YouTube’s Money Grab

Avatar admin | January 17, 2018 315 Views 0 Likes 0 Ratings

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It’s with a mix of great disappointment, anger and frustration that I write to you today to explain what’s happening over at YouTube. Platform owner Google today has implemented an important change that affects a great many YouTube creators, including Grand Adventure.

Beginning in April 2017, YouTube changed the minimum requirements for its Partner Program, which unlocks several features for video creators including the ability to monetize videos. When YouTube videos are monetized, Google shares a small portion of the advertising revenue gained through watching videos with the creator of those videos. 

Those requirements included a minimum of 10,000 video views to apply for the program. We worked hard to achieve that threshold, and first reached it in late December 2017. At that point our application to join the program was pending a manual review, a process that normally takes about a week but was delayed, according to YouTube, first by “a few weeks” and then until late January 2018. A message on our account dashboard urged us to be patient.

 

Huh!? A sudden change overnight.

Huh!? A sudden change overnight.

Then late last night, that message changed. YouTube abruptly moved the goalpost, now requiring 4,000 hours of video viewing during the previous 12 months, and a minimum of 1,000 subscribers. Our application that had been pending review was aborted by YouTube, as even though we had qualified legitimately Google deemed Grand Adventure to be no longer qualified. As a brand new channel, the new standard will take significantly more time to achieve — most likely the better part of a year — and there’s nothing to prevent YouTube from again changing the target before we achieve this new objective.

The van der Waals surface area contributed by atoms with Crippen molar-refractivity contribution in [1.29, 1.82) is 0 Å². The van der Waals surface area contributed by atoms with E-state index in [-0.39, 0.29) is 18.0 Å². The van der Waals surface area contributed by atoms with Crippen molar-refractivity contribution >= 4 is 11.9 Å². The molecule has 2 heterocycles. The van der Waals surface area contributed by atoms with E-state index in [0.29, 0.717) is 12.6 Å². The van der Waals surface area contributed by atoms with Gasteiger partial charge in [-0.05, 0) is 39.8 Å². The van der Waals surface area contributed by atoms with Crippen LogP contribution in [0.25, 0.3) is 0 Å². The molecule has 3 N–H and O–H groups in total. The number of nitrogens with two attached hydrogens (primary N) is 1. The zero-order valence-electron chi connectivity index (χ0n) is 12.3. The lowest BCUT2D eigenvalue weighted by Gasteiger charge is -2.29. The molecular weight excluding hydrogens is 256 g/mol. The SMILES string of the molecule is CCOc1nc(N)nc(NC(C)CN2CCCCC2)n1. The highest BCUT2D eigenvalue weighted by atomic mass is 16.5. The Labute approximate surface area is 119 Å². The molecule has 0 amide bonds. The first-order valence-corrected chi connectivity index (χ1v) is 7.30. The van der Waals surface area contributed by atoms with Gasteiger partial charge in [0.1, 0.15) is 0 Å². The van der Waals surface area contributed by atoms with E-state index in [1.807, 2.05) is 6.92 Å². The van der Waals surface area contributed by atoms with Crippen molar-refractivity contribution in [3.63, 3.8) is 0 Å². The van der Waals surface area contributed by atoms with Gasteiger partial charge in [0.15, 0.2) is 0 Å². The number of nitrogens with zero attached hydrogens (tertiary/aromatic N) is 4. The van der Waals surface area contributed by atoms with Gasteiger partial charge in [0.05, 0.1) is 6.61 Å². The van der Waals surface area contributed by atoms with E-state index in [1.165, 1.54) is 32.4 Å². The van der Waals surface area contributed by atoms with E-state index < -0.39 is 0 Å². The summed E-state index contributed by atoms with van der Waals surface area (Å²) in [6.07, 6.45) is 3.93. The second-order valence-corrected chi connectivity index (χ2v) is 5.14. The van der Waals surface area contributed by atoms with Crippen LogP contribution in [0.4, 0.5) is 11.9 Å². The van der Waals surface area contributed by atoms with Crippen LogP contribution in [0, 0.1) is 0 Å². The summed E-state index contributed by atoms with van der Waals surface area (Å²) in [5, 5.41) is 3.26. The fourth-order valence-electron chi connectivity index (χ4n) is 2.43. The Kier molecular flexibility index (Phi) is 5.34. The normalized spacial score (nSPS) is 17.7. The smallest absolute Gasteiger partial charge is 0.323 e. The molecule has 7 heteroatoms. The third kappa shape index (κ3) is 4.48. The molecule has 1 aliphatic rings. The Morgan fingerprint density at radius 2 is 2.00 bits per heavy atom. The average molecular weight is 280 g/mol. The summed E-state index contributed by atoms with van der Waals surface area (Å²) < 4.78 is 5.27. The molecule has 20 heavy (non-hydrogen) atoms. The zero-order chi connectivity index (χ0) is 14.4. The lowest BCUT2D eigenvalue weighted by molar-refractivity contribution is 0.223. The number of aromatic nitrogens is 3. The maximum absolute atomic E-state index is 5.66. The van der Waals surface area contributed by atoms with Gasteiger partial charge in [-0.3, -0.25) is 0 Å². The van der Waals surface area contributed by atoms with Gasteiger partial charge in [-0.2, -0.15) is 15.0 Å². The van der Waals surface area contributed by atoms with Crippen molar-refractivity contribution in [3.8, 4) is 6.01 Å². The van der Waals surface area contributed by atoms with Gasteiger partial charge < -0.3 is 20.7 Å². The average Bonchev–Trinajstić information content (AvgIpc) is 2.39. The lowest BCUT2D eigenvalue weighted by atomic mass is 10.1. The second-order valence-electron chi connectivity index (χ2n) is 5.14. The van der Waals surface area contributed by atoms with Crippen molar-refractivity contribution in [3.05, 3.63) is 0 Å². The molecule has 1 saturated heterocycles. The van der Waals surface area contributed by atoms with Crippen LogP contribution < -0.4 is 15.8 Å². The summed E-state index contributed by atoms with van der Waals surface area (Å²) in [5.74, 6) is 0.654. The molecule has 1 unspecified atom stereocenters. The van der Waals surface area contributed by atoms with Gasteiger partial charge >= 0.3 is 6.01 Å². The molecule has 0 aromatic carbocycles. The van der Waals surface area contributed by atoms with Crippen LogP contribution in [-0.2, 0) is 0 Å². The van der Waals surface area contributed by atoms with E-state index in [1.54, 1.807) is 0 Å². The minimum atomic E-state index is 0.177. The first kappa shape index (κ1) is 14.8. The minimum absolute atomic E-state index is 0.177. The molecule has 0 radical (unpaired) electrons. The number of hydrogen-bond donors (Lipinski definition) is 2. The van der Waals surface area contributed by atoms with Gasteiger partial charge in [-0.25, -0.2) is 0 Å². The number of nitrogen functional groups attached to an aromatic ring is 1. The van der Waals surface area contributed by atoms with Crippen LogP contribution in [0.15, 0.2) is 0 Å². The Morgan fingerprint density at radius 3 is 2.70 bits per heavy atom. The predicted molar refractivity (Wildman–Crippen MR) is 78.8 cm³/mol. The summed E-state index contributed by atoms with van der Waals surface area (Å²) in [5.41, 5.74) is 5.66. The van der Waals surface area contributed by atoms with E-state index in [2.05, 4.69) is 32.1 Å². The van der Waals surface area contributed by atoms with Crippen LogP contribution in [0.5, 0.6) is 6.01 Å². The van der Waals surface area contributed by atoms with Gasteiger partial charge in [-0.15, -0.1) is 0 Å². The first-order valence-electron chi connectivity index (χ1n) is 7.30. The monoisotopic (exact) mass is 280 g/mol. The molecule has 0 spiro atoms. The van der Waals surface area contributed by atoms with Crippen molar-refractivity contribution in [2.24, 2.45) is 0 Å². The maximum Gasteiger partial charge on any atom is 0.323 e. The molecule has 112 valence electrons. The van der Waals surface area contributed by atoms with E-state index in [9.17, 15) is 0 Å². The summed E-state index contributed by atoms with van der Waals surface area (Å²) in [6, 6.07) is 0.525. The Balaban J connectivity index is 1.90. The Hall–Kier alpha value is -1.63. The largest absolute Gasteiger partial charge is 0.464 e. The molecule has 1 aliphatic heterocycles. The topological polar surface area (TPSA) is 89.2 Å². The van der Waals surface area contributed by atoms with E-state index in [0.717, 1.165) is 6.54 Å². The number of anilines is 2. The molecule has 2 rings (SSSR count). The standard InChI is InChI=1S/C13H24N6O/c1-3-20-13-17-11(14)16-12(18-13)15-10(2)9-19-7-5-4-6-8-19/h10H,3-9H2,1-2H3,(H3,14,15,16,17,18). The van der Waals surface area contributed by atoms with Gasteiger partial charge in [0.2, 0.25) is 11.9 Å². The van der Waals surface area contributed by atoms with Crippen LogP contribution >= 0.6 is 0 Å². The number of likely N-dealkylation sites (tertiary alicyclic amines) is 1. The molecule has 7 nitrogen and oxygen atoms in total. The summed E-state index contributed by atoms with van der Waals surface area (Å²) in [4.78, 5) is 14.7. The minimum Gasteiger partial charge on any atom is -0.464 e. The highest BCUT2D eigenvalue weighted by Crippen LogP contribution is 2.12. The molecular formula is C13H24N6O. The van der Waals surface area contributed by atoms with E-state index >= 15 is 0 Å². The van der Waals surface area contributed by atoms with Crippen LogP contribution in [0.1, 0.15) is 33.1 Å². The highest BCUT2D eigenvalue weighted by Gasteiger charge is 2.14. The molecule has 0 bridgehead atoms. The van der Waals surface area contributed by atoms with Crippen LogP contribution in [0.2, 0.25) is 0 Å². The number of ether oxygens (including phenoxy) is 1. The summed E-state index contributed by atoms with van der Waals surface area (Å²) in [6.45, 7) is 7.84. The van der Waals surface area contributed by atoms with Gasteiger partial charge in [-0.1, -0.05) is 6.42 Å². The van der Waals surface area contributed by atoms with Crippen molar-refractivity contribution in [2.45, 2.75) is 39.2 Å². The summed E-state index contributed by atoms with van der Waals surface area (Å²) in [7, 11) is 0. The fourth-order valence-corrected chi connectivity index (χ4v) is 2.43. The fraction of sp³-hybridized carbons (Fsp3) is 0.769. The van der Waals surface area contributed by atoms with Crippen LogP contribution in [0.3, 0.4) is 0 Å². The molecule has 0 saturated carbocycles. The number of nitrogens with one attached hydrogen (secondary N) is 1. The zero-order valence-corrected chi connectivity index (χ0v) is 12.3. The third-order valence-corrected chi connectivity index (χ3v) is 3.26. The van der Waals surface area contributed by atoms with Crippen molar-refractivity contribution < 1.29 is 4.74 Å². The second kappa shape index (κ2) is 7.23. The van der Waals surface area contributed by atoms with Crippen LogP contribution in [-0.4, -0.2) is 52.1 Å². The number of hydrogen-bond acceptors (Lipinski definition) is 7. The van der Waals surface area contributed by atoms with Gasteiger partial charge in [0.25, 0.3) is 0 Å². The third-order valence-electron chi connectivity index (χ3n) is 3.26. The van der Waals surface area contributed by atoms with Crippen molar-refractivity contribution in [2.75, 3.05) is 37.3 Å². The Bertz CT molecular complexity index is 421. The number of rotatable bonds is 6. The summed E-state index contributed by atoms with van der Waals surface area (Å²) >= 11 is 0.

Now, let’s be honest here — we weren’t going to get rich by entering the YouTube Partner Program. At our current viewership levels, YouTube monetization would’ve only generated enough per month to perhaps buy us a cup of coffee at Starbucks. Instead, it’s the principle that’s got our goat. YouTube prompted us to work towards a certain goal, and then pulled the rug out from under our feet once we achieved that goal. In addition, YouTube out-and-out lied when they indicated that our application was pending review by the end of January, when they intended to change the standard all along.

Why would YouTube do this? They claim that it’s to weed out “bad actors” who produce videos that advertisers try to avoid placing ads on, but seemingly that’s a red herring. YouTube places ads on all videos, not just those on channels that qualify for their Partner Program. The only plausible explanation is that Google wants to retain more revenue and avoid sharing it with many of its smaller creators, without whom the YouTube ecosystem would not even exist. And we smaller creators lack any leverage whatsoever to force Google to play fairly.

In reality, there is no other online video platform that will allow us to gain the exposure and viewership that YouTube provides, so we really have no option available to us. Google is a true monopoly, and they’re misbehaving like one.

Thank you for allowing me to vent to you, our valued viewers and subscribers. We now have a new target to try to achieve, and I thank you in advance for helping us to achieve that target. So keep subscribing, watching and liking our videos, and please — share our videos and our channel with your friends and fellow outdoor enthusiasts, either through social media or simply by shooting them a quick email share. Together, we’ll grow and hopefully achieve the success for Grand Adventure that right now sits further out on the horizon.


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